The head of the Brazilian sugarcane industry association called for the draft Regulation to be submitted to the WTO for a conformity assessment prior to its adoption.
On the other hand, the International Confederation of European Beet Growers (CIBE) and CEFS, representing European sugar manufacturers and refiners, welcomed the announcement by the European Commission allowing the export of an additional 500,000 tonnes of out-of-quota sugar in the 2009/2010 marketing year.
In a press
release issued on 27 January, they said that the Commission had made
the right proposal at the right time in response to an exceptional marketing
year whilst preserving the internal market balance. Nobody can argue
against these unusual market conditions: world sugar prices are soaring,
reaching new heights, well above the market price for EU quota sugar
as a result of adverse weather conditions in
At a press
conference in the Brazilian Mission in
He said that
"It appears that the Commission is referring to the fact that the exports at issue will not receive refunds, and that therefore these sales are not subsidized," he further said, adding that the refunds that the EU sugar exporters cease to receive was only one of the features of the EU sugar regime which was found to breach WTO disciplines.
In fact, he stressed, the WTO Dispute Settlement Body found that any export sales above the limit of 1, 273,500 tonnes would be illegal. Given the structure and functioning of the EU sugar regime, all sugar produced in the EU is subsidized, he said, and therefore, exports above the quantity that is bound in the EU's schedule is prohibited.
The sugar that will now be dumped on the international market is the result of surpluses that were accumulated in a succession of artificially inflated crops, Ambassador Azevedo said. Therefore, the EU cannot claim that the surplus sugar is not subsidized because of market conditions today.
The decision taken by the Management Committee sends the wrong signals to the EU farmers and if it is not rectified, it will lead to continuous and illegal over-production, he concluded.
Peter Grey of
There is extreme concern that this will also encourage the EU sugar producers to put further pressure onto the EU itself to authorize further out-of-quota sugar exports, and that in turn would have the ability to undermine the EU sugar reform programme.
"It is an action of great concern to us," the Australian envoy said, pointing out that the panel and the Appellate Body in the WTO had found that all sugar exported from the EU was in receipt of export subsidies, even the out-of-quota sugar that did not receive export refunds directly from the Commission.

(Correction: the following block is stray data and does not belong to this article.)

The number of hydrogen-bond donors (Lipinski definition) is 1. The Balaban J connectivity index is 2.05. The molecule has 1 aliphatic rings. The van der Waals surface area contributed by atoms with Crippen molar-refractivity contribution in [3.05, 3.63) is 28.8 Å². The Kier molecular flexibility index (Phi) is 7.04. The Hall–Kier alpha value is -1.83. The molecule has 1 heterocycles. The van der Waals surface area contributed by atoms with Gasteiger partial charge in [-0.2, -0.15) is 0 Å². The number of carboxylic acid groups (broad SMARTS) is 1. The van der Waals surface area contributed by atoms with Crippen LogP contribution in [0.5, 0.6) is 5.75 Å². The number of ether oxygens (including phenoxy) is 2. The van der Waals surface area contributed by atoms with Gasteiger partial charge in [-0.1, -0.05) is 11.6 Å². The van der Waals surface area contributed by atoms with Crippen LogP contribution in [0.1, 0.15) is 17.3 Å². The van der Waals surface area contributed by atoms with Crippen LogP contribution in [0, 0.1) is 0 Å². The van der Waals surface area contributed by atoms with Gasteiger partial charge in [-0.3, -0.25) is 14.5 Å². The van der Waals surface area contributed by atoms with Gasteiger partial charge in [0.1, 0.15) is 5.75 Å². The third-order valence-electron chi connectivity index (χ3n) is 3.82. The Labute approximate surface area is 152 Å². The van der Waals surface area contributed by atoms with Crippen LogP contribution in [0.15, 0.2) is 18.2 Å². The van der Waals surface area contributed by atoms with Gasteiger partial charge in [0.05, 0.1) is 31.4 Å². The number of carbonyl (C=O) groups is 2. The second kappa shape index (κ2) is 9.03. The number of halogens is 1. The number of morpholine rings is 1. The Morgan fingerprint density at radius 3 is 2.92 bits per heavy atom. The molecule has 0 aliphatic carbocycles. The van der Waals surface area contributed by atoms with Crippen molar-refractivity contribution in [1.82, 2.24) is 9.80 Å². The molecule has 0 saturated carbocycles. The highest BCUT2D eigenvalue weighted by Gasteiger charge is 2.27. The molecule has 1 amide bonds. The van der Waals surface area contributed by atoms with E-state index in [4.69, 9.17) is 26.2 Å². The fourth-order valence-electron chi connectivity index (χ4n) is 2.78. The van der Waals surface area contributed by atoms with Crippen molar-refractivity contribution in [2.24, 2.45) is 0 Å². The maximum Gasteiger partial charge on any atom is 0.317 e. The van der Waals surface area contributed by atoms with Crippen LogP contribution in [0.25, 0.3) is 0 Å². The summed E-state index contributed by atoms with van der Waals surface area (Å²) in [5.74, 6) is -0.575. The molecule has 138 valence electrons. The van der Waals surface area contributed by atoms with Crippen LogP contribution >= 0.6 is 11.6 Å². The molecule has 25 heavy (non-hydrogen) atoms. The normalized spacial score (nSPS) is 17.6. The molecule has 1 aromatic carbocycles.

"It's not clear to us the logic of what they (the EU) are claiming to be the rationale for authorizing such exports..." he said, reiterating Australia's extreme concern. "We will be watching this process very carefully," he added.
Similar concerns were expressed by the Thai envoy at the press conference.
Asked if a
formal complaint is going to be launched against the EU at the WTO,
Ambassador Azevedo said that the common position of
"We have not yet had time to analyse the measure, [and] its full impact on the market," he said, adding that the three countries are also looking at the legal obligations and are examining the situation, as well as the possible courses of action in all areas - bilaterally, plurilaterally and in the dispute settlement mechanism.
"None of that is ruled out," he said, adding that the three countries have not come to a conclusion at this point in time on what the course of action would be.
"Of course, one of the things we would like to see is explanations from the EU about what the rationale is for this and what they intend to do from this point on," he said, adding that as far as Brazil is concerned, what he would like to see is the withdrawal of this measure.
"It sends the wrong signals, it stimulates over-production, and it violates WTO obligations," he further said.
In response to another question, he said that this was not a case of "adverse effects" but one of "prohibited subsidies". The complainants do not have to establish adverse effects to show that the other party is in violation of WTO obligations.
"Any gram of sugar that goes above 1,273,500 tonnes is illegal exports," he said, pointing out that the burden of proof is on the EU to prove that that gram of sugar is not subsidized. +